They’re certainly brothers in charms: rogues, heroes, pifflers and acrobats, but forever in over their handsome heads and jaunty hats. They are the movie. It’s that touch of humanity that counts. We love them because they’re honest, even if one is a dubious archaeologist and the other a demented pirate. The result was $654 million-worth of worldwide love for a movie based on a piddling theme park ride, starring Edward Scissorhands, Legolas and that skinny girl from Bend It Like Beckham. And now Disney is forking out $400 million (approx) for not one but two sequels, and Superman, the big wuss, has been brought forward in American cinemas by two days to escape the glare of Jack’s treasure-chest smile.
“It’s beyond me how such a character has taken root in people’s hearts,” ponders Depp, as humble as he is fine; his manner is light as air, effortless. “I was handed this opportunity and just had pretty solid ideas about who he was. There were a number of people who thought I was nuts. But I loved this idea of a cartoon character—a three year-old can sit down on a couch next to a 20 year-old and a 50 year-old and a 75 year-old, and they all react.”
It all started, appropriately enough, in The Viper Room, Depp’s notorious hive of iniquity just off Sunset Strip. Where, on a distant afternoon, the principal cast of the Curse of the Black Pearl gathered for the first read-through. Just to get their feet. Just before the star pulled the rug from beneath them. In a good way.
“The character was written as a young Burt Lancaster, just the cocky pirate,” recalls Jerry Bruckheimer, producer, winner, brand name, “but Johnny’s interpretation was just so different. Something truly unique.”
There must have been a few slack jaws that day as Depp delivered his lines off-kilter, like his brain was at half-mast, but with just the hint that he was hiding something, playing a devious game. As surprise descended into happy giggles, Verbinski was delighted, and Bruckheimer, with that in-built divining rod for a hit, started to feel something growing. There was one hitch.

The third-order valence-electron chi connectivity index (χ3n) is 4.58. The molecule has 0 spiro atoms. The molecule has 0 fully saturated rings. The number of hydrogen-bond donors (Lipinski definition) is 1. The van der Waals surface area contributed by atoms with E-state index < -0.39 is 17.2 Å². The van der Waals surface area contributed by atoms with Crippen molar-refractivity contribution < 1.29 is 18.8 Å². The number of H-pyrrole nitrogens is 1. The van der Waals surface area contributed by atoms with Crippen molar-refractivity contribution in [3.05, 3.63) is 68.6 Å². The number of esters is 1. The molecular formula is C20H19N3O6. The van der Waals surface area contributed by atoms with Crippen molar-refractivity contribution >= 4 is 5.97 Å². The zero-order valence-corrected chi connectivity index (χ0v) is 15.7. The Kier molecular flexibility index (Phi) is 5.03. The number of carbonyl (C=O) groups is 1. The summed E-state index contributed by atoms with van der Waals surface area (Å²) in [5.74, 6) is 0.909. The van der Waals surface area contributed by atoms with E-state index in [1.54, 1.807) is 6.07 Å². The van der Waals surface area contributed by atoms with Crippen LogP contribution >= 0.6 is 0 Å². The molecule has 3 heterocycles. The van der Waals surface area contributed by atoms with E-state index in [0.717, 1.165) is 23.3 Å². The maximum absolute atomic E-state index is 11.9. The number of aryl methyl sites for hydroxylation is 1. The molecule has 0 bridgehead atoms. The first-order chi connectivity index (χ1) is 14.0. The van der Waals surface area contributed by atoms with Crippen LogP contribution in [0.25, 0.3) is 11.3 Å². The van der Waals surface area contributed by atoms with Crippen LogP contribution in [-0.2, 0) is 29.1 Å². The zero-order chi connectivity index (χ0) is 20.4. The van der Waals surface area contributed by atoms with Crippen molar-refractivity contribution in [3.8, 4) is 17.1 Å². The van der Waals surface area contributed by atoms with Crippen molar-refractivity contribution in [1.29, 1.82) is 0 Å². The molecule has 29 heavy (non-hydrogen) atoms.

“The studio didn’t know what he was doing,” laughs the producer, now comfortably the other side of a hit.
That’s putting it mildly. Upon seeing early footage, Disney threw a heavyweight wobbler.
“Disney gave me such a hullabaloo about what I was doing with the character,” recalls Depp with relish. “The gold teeth, all the beads hanging and the dreadlocks. I would get these phone calls from upper echelons, Team Disney, like, ‘Okay, okay, what are you doing with your hands? Is he drunk? Is he gay? What is he?’”
According to Depp’s happy recollections, the then Disney chairman Michael Eisner hated it so much, he was heard shrieking, “He’s ruining the film!”
“That really killed me, of course,” sniggers Depp. “It made me laugh. Bless him.”
A year later, Depp had an Oscar nomination for Best Actor. Not long after that, Eisner lost his boardroom battle and was evicted from Mousedom. These two events may not be connected. It has been widely reported, though, that the new regime, to a mogul, consider Depp’s performance “first-rate.”
If you prefer a touch more color in your praise of the Jack phenomenon, try one of the many eloquent Brits who populate the trilogy’s cast. For instance, newbie Bill Nighy, unrecognizable as testicular baddie Davy Jones (of Locker infamy): “One of the great cinematic performances. It will be with us through the ages.”
Or, if you want something more ladylike, try Keira Knightley, back to give as good as she gets as the betrothed Elizabeth Swann: “Watching Johnny Depp work, you know, it’s masterful really. It’s taking an acting masterclass. And still very easy on the eye.”